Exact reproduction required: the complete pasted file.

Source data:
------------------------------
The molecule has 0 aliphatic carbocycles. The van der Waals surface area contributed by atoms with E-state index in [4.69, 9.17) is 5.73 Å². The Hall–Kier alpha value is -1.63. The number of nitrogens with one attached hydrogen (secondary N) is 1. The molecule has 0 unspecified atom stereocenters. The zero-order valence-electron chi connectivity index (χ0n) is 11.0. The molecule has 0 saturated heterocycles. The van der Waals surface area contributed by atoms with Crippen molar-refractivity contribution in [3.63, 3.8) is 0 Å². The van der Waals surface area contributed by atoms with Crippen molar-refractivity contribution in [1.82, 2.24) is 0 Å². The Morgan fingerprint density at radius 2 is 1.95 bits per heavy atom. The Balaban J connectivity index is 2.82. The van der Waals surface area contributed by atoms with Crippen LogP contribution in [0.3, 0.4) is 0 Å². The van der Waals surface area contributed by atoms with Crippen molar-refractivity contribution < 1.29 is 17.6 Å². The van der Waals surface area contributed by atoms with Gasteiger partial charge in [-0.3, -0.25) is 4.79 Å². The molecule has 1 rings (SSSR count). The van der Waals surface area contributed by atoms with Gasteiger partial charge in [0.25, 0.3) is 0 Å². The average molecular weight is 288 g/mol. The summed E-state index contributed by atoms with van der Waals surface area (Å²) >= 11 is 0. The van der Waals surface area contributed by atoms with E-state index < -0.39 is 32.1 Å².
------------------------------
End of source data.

The molecule has 0 aliphatic carbocycles. The van der Waals surface area contributed by atoms with E-state index in [4.69, 9.17) is 5.73 Å². The Hall–Kier alpha value is -1.63. The number of nitrogens with one attached hydrogen (secondary N) is 1. The molecule has 0 unspecified atom stereocenters. The zero-order valence-electron chi connectivity index (χ0n) is 11.0. The molecule has 0 saturated heterocycles. The van der Waals surface area contributed by atoms with Crippen molar-refractivity contribution in [3.63, 3.8) is 0 Å². The van der Waals surface area contributed by atoms with Crippen molar-refractivity contribution in [1.82, 2.24) is 0 Å². The Morgan fingerprint density at radius 2 is 1.95 bits per heavy atom. The Balaban J connectivity index is 2.82. The van der Waals surface area contributed by atoms with Crippen LogP contribution in [0.3, 0.4) is 0 Å². The van der Waals surface area contributed by atoms with Crippen molar-refractivity contribution < 1.29 is 17.6 Å². The van der Waals surface area contributed by atoms with Gasteiger partial charge in [-0.3, -0.25) is 4.79 Å². The molecule has 1 rings (SSSR count). The van der Waals surface area contributed by atoms with Gasteiger partial charge in [0.25, 0.3) is 0 Å². The average molecular weight is 288 g/mol. The summed E-state index contributed by atoms with van der Waals surface area (Å²) >= 11 is 0. The van der Waals surface area contributed by atoms with E-state index < -0.39 is 32.1 Å².